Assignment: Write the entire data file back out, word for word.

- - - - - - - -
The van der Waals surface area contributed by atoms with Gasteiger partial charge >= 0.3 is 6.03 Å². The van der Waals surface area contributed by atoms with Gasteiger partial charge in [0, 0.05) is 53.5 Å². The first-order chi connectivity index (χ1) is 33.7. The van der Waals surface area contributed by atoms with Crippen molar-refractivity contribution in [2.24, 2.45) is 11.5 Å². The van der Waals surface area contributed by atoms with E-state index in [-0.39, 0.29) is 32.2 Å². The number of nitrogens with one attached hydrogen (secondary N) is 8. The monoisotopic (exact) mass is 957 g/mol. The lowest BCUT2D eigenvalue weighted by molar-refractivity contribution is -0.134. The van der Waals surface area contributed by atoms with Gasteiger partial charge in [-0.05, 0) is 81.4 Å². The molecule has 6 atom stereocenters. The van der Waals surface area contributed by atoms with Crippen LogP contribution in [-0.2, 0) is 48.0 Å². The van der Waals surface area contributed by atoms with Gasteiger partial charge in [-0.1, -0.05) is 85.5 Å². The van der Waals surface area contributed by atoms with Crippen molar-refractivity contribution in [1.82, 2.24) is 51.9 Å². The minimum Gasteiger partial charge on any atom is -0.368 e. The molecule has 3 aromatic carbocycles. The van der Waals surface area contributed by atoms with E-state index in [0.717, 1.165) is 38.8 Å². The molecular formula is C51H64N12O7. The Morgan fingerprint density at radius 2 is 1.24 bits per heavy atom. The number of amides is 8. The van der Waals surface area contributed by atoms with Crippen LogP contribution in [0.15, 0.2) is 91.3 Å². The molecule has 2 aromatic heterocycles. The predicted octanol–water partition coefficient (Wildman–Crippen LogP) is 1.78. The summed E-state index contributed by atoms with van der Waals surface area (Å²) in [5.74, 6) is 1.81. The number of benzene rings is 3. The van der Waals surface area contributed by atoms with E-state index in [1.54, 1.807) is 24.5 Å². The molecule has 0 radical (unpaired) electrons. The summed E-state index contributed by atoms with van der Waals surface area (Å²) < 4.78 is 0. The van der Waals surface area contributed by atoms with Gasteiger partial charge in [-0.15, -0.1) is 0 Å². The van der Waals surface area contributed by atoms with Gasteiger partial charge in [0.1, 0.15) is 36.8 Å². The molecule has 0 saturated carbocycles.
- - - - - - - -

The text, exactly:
The van der Waals surface area contributed by atoms with Gasteiger partial charge >= 0.3 is 6.03 Å². The van der Waals surface area contributed by atoms with Gasteiger partial charge in [0, 0.05) is 53.5 Å². The first-order chi connectivity index (χ1) is 33.7. The van der Waals surface area contributed by atoms with Crippen molar-refractivity contribution in [2.24, 2.45) is 11.5 Å². The van der Waals surface area contributed by atoms with E-state index in [-0.39, 0.29) is 32.2 Å². The number of nitrogens with one attached hydrogen (secondary N) is 8. The monoisotopic (exact) mass is 957 g/mol. The lowest BCUT2D eigenvalue weighted by molar-refractivity contribution is -0.134. The van der Waals surface area contributed by atoms with Gasteiger partial charge in [-0.05, 0) is 81.4 Å². The molecule has 6 atom stereocenters. The van der Waals surface area contributed by atoms with Crippen LogP contribution in [-0.2, 0) is 48.0 Å². The van der Waals surface area contributed by atoms with Gasteiger partial charge in [-0.1, -0.05) is 85.5 Å². The van der Waals surface area contributed by atoms with Crippen molar-refractivity contribution in [1.82, 2.24) is 51.9 Å². The minimum Gasteiger partial charge on any atom is -0.368 e. The molecule has 3 aromatic carbocycles. The van der Waals surface area contributed by atoms with E-state index in [0.717, 1.165) is 38.8 Å². The molecular formula is C51H64N12O7. The Morgan fingerprint density at radius 2 is 1.24 bits per heavy atom. The number of amides is 8. The van der Waals surface area contributed by atoms with Crippen LogP contribution in [0.15, 0.2) is 91.3 Å². The molecule has 2 aromatic heterocycles. The predicted octanol–water partition coefficient (Wildman–Crippen LogP) is 1.78. The summed E-state index contributed by atoms with van der Waals surface area (Å²) in [5.74, 6) is 1.81. The number of benzene rings is 3. The van der Waals surface area contributed by atoms with E-state index in [1.54, 1.807) is 24.5 Å². The molecule has 0 radical (unpaired) electrons. The summed E-state index contributed by atoms with van der Waals surface area (Å²) < 4.78 is 0. The van der Waals surface area contributed by atoms with Gasteiger partial charge in [-0.15, -0.1) is 0 Å². The van der Waals surface area contributed by atoms with Gasteiger partial charge in [0.1, 0.15) is 36.8 Å². The molecule has 0 saturated carbocycles.